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Monday, November 30, 2015

Religious extremists from North and South Carolina more dangerous than refugees, says Slate

Posted By on Mon, Nov 30, 2015 at 1:20 PM

Here in the Carolinas, we’ve been doing a lot of hand-wringing over terrorism and the remote possibility that Syrian refugees are coming to the U.S. to commit terrorist acts. And we should be concerned about terrorism, but not in relation to Syrian refugees; we have our own, home-grown crop of extremists, people who will, with regularity and all over the country, commit mass murder in the name of Christianity or some far-right cause, as Will Saletan points out over at Slate. In the latest such incident, Robert Lewis Dear—an art dealer with ties to both North and South Carolina,...

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North Carolina charter school, following complaints over LGBTQ club, to consider school club policy today

Posted By on Mon, Nov 30, 2015 at 12:29 PM

It should be noted anti-LGBTQ activists have tried this before. It doesn't work. A group of parents who fear the consequences of allowing gay-friendly clubs in their schools have called on the leaders of a western North Carolina charter school, Lake Lure Classical Academy, to shut down a support club for LGBTQ students.  This month, following complaints from some in the Rutherford County town of Lake Lure, leaders at the public charter temporarily suspended all clubs while they considered their options, The Daily Courier in nearby Forest City reported. Today, members of the school's board of directors will hold...

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Wednesday, November 25, 2015

Durham beginning search for the next police chief

Posted By on Wed, Nov 25, 2015 at 10:59 AM

The search for Durham's newest police chief will soon be underway. The city announced Tuesday that it has selected a Durham firm, Development Associates LLC, to lead the search process for outgoing Chief Jose Lopez's replacement. By the city's timetable, national and regional recruitment will stretch into January, with the first candidate recommendations coming late in the month.  Interviews will be held in March and City Manager Tom Bonfield says he hopes to offer the job by early April. The new chief, presumably, would start in May.  Meanwhile, Lopez, whose office has been dogged by charges of racial profiling,...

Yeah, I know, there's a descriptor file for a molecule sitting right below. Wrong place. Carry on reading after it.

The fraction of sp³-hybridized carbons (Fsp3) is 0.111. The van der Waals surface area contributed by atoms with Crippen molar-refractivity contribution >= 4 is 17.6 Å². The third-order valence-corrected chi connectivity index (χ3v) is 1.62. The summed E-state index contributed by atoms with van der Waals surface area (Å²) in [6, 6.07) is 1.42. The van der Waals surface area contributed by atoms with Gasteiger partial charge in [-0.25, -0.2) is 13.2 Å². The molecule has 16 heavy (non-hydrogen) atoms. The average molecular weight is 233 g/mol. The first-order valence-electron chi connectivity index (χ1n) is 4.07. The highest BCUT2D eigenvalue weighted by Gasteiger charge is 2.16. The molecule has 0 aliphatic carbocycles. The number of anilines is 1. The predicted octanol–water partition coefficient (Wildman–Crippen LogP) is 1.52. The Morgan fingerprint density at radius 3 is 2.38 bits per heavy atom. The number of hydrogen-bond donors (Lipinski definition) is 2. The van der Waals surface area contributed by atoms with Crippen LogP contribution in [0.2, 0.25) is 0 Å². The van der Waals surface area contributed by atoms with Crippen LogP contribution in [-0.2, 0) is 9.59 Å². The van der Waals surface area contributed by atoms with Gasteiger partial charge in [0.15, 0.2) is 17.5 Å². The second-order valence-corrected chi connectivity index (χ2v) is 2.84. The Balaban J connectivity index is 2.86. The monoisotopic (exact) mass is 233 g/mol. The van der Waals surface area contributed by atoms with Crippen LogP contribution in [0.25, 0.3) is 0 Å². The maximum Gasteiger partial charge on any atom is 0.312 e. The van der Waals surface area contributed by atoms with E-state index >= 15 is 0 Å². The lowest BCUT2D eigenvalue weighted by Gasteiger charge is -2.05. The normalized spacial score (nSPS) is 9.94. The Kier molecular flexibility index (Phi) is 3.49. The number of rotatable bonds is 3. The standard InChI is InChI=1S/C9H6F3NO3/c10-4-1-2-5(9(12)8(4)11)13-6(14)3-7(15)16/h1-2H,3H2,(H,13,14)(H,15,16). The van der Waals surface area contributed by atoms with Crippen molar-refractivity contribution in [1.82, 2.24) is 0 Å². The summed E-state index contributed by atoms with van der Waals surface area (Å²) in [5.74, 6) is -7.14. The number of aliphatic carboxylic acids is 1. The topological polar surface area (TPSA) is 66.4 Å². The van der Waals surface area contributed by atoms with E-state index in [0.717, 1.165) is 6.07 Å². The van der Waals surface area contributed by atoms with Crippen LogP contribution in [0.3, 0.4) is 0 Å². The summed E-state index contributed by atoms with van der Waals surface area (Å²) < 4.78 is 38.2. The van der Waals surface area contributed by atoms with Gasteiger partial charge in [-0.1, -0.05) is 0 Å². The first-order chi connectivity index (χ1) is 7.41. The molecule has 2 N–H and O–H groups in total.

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Tuesday, November 24, 2015

North Carolina’s newest anti-immigrant law could harm more than 170,000 children

Posted By on Tue, Nov 24, 2015 at 12:57 PM

We knew the so-called Protect North Carolina Workers Act, signed by the governor last month, would be bad for immigrants. It could be bad for U.S. citizens too—specifically, children. Research from children and families advocacy groups NC Child and First Focus estimates that the new law could harm more than 170,000 U.S. citizen children from mixed-status families living in North Carolina, by threatening their access to education and other critical services. According to the Migration Policy Institute, North Carolina is currently home to 750,000 immigrants, including nearly 350,000 undocumented immigrants. The law prohibits immigrants from using consular documents (like the Mexican-government issued matriculas) as...

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Durham Police Department hands out tickets for "good" behavior

Posted By on Tue, Nov 24, 2015 at 12:28 PM

After a really dismal couple of years, brimming with allegations of racial profiling, controversial shootings and a police chief being forced out, it seems the Durham Police Department is looking to put out a few good vibes for the moment.  Per Durham Magazine, we learned that city police officers were handing out tickets for "good" behavior on Thursday, in an operation at the pedestrian crosswalk at Geer and Foster streets.  If you were spotted using the crosswalk properly, officers would hand out a coupon for a free cup of coffee at Cocoa Cinnamon.  Kammie Michael, spokeswoman for the Durham Police...

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Friday, November 20, 2015

Five questions with Raleigh-based artist Dalek

Posted By on Fri, Nov 20, 2015 at 4:58 PM

You may have seen the bright mural that’s popped up on the Bruegger’s Bagels building in Raleigh’s Ridgewood shopping center recently. It’s the work of the artist Dalek, who’s made his home here in Raleigh after stints living in Chicago and New York City. Raleigh was recently identified by American Express and the national “Shop Small” movement as having one of the top markets in the nation for consumers who shop at local, independently owned stores—as well as who eat and drink at small, local businesses—and will be highlighted on Nov. 28 with pop-up events for “Small Business...

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Report touts benefits for workers and the economy in raising wages for public employees

Posted By on Fri, Nov 20, 2015 at 12:54 PM